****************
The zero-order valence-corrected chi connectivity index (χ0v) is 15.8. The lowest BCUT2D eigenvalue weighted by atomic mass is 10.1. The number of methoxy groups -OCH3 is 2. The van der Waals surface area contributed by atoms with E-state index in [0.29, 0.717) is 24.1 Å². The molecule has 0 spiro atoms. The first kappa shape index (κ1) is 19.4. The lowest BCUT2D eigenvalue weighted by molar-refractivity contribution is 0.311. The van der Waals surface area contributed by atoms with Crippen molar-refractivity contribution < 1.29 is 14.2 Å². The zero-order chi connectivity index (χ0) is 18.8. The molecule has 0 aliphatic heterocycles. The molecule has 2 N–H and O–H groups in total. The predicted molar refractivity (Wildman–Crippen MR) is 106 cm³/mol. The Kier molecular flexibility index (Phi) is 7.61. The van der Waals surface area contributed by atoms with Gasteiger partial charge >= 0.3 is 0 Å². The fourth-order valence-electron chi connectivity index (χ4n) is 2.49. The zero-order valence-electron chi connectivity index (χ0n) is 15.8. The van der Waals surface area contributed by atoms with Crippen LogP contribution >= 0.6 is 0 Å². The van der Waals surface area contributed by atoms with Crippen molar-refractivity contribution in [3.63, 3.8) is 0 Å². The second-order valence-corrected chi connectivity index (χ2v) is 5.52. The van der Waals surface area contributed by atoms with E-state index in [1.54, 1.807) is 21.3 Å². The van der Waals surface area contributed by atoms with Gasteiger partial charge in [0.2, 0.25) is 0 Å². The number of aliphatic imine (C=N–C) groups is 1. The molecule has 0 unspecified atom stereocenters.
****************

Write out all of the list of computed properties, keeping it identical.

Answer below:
The zero-order valence-corrected chi connectivity index (χ0v) is 15.8. The lowest BCUT2D eigenvalue weighted by atomic mass is 10.1. The number of methoxy groups -OCH3 is 2. The van der Waals surface area contributed by atoms with E-state index in [0.29, 0.717) is 24.1 Å². The molecule has 0 spiro atoms. The first kappa shape index (κ1) is 19.4. The lowest BCUT2D eigenvalue weighted by molar-refractivity contribution is 0.311. The van der Waals surface area contributed by atoms with Crippen molar-refractivity contribution < 1.29 is 14.2 Å². The zero-order chi connectivity index (χ0) is 18.8. The molecule has 0 aliphatic heterocycles. The molecule has 2 N–H and O–H groups in total. The predicted molar refractivity (Wildman–Crippen MR) is 106 cm³/mol. The Kier molecular flexibility index (Phi) is 7.61. The van der Waals surface area contributed by atoms with Gasteiger partial charge >= 0.3 is 0 Å². The fourth-order valence-electron chi connectivity index (χ4n) is 2.49. The zero-order valence-electron chi connectivity index (χ0n) is 15.8. The van der Waals surface area contributed by atoms with Crippen LogP contribution >= 0.6 is 0 Å². The van der Waals surface area contributed by atoms with Crippen molar-refractivity contribution in [3.63, 3.8) is 0 Å². The second-order valence-corrected chi connectivity index (χ2v) is 5.52. The van der Waals surface area contributed by atoms with E-state index in [1.54, 1.807) is 21.3 Å². The van der Waals surface area contributed by atoms with Gasteiger partial charge in [0.2, 0.25) is 0 Å². The number of aliphatic imine (C=N–C) groups is 1. The molecule has 0 unspecified atom stereocenters.